We'd like to remind everyone that the discussion will continue through next Monday November 18th, so please feel free to comment anytime, on any topic. Please note that you may need to refresh your web browser to see new comments. Additionally, please follow this link to watch a short 10-minute video focused on this topic: gender, resilience, and sustainability. 

Let's change our approach on climate change and work with nature rather than against it. Let’s explore and expand our mindset from climate emergency to climate opportunity. Moving the date could deliver wealth & wellbeing and nature can provide all that if we work collaboratively. For too long the approach has been fragmented and that has to end today if we have any chance of achieving climate mitigation.

Agricultural development is a complex process of interaction between the physical input - output relations of the agricultural system and the social and economic milieu of the national economy in a dynamic equilibrium. Land use planning and irrigation are strategic planning exercise to assess the future potential of the agricultural sector and achieve accelerated growth through judicious management of land and water resources.

Africa today is facing a critical situation in relation to land use planning. Since past 50 decades, Sub-Saharan countries have been recording shortage of food, shortages of pasture lands and fast depletion of the forest wealth are assuming serious proportions. As a consequence of various development endeavors ecological imbalances (e.g. soil erosion and water pollution, are growing adversely affecting the agricultural productivity). Unless special efforts are made towards preservation of the land, water and vegetative resources of the Sub-Saharan Countries and its long term sustainable use, the food grains and other basic needs of the country's population cannot be met, food security and self-reliance cannot be assured and enhanced livelihood security to the millions in  Sub-Saharan African cannot be ensured.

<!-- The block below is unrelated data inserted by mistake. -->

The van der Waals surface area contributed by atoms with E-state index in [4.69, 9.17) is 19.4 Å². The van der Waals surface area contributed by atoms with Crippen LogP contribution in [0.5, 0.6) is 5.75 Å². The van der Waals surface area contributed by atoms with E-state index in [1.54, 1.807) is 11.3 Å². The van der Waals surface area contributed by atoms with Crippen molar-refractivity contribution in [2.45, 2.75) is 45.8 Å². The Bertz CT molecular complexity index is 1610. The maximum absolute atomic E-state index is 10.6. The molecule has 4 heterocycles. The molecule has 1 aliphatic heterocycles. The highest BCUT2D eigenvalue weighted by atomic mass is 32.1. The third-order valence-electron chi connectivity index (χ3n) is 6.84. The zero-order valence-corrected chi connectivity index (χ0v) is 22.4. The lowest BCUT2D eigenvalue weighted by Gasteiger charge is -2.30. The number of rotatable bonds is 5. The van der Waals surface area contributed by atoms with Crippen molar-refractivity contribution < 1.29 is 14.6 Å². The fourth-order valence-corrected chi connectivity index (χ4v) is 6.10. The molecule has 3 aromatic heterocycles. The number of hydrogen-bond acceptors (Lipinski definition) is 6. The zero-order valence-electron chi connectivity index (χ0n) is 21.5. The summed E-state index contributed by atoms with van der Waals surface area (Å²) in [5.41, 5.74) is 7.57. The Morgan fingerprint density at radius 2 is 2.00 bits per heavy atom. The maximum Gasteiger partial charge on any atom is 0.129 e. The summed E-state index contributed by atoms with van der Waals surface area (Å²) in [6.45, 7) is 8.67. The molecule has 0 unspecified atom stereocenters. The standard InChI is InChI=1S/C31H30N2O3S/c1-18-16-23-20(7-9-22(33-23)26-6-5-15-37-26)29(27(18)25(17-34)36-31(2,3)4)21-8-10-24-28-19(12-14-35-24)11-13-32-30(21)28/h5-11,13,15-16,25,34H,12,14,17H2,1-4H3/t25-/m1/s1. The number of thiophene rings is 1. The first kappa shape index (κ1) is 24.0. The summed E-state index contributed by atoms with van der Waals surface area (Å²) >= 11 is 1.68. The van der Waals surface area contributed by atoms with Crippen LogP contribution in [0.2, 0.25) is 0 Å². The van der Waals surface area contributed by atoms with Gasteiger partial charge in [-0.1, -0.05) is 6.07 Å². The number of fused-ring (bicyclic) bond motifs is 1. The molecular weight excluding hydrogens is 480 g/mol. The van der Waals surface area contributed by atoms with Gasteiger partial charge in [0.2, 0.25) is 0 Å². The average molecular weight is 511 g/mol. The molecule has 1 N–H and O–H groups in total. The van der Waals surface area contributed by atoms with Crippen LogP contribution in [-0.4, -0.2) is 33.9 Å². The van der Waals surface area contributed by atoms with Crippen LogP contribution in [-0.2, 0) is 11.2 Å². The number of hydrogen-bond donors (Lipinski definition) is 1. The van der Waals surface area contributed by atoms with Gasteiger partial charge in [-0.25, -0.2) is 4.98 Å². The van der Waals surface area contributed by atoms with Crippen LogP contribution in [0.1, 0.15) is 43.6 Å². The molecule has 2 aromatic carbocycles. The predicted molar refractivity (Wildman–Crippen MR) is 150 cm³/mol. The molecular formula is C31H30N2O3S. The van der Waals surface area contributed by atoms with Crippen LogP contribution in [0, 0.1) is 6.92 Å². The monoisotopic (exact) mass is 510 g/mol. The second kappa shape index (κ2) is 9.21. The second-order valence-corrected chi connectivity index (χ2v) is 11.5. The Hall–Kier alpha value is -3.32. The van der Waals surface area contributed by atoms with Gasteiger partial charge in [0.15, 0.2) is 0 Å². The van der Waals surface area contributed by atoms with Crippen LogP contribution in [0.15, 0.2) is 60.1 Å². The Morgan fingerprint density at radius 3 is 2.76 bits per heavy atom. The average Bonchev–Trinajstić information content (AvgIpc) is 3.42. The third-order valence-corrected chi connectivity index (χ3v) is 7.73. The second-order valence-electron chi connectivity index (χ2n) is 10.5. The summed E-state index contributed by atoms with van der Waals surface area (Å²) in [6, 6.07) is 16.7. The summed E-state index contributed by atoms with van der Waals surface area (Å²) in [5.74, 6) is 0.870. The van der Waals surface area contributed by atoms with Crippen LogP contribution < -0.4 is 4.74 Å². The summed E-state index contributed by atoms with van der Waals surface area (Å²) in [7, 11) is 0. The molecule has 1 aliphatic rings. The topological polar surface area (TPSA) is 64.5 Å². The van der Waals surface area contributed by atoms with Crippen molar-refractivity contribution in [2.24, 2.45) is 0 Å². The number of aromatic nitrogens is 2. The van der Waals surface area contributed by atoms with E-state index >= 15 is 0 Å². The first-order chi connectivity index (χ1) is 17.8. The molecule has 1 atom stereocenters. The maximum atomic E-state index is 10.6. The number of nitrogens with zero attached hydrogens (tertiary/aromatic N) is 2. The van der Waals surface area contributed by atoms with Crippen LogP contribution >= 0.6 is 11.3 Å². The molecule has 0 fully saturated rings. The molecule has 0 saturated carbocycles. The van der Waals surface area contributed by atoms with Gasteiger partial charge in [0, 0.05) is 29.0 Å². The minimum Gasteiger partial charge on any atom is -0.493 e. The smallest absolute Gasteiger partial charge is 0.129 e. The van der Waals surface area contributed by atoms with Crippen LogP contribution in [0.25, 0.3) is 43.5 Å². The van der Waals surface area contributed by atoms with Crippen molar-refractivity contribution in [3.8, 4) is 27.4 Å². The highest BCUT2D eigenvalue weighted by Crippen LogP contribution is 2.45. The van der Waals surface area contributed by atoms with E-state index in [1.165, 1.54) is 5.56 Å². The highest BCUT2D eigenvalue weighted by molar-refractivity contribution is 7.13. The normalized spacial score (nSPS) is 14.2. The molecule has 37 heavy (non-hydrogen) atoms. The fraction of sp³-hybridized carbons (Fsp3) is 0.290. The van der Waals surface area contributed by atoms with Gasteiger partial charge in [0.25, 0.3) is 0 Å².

Long lasting solutions will require rethinking of rural development and smallholder agriculture towards structural transformations that include and benefit the poor. Improved farming systems and new technologies and business models that can create decent jobs, allow the overcoming of resource constraints, enable greater market participation, and also lessen physical hardships in agriculture, particularly for women and youth.

Sorry but I will be tied up during the discussions tomorrow, so please allow me to make my main comments in advance.

As I mentioned in the initial webinar, with all the work on women empowerment implying that most women are in an adversarial relationship with thier partners. That really makes for unpleasant living. Thus, my questions is what percent of women are in an adversarial relationship with thier partners vs. what percent are in a collaborative relationship. I think most are in a more collaborative relationship. 

Also, given womens taking the lead on domestic chores and unfortunately these take daily priority over economic activities, what percent of women time and energy are consume with domestic chore, leaving what percent of time available for economic efforts, either assisting their partners or independent of their partners? Again I expect most of their time and available caloric energy is consumed by the domestic drudgery leaving little time for economic activities.

Related to this is how much can we assist woment but addressing the domestic drudgery problems, will that lead to improved overall economic well being and less domestic conflict. As mentioned in the webinar I noted the initial mechanization in rural Africa was the maize mill that eliminated the heavy drudgery of maize pounding. It would be nice to have been able to determine the economic input of the maize mills in terms of improved agronomy as well as improved nutrition. Unfortunately, the opportunity is lost as the maize mill are fact accompli across the contenient and the only pounding is for speciality crops. This would also apply to improving domestic water supply, which is a major undertaking. Can we look at the economic impact of that as mentioned above.